The new Oscar math

By Felix Salmon
June 29, 2009

David Carr nails the financial implications of doubling the number of Best Picture nominees at the Oscars. It’s bad for the studios — which will now have even more films to market to the Academy in the hope of winning the award; it’s good for media outlets like Variety which get a lot of those marketing dollars; and it’s something of a wash for viewers:

Americans have tuned out the Oscars not because “The Dark Knight” didn’t get a nomination, but because the telecast is jammed with obscure awards that they have no say over — this isn’t “American Idol” — and no rooting interest in. What the Oscars need is fewer awards, not more nominees. As long as we are doing the math, does the academy really need three awards for short films and two separate awards for sound?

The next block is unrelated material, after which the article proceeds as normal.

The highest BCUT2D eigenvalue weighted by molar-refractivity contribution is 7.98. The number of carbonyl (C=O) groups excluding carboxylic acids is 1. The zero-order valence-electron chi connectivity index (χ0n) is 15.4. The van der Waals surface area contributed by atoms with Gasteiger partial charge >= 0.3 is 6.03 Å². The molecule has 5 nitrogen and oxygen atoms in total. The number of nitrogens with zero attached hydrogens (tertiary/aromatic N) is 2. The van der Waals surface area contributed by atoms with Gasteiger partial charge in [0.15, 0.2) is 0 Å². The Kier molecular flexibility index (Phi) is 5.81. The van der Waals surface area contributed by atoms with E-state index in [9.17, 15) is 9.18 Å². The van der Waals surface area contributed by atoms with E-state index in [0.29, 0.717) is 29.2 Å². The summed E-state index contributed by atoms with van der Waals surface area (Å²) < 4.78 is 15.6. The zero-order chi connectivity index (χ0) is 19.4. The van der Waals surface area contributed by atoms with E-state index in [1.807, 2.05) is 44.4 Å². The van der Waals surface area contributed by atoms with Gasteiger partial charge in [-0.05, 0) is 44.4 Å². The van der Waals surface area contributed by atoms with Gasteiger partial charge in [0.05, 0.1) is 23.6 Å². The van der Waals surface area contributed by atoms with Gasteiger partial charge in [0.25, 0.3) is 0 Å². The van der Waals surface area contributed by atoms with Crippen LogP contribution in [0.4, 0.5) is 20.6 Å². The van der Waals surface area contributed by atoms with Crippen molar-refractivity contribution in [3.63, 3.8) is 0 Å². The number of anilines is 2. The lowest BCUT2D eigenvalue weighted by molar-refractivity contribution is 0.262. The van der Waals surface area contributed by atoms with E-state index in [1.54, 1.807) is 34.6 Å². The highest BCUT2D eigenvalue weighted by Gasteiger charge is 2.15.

It is a bit weird that Hollywood types are “livid” about this move — one would think that they’re powerful enough to have prevented it from happening. In any event, they’re surely powerful enough to roll it back if and when it proves a dud. I give this experiment one year, three at the most.

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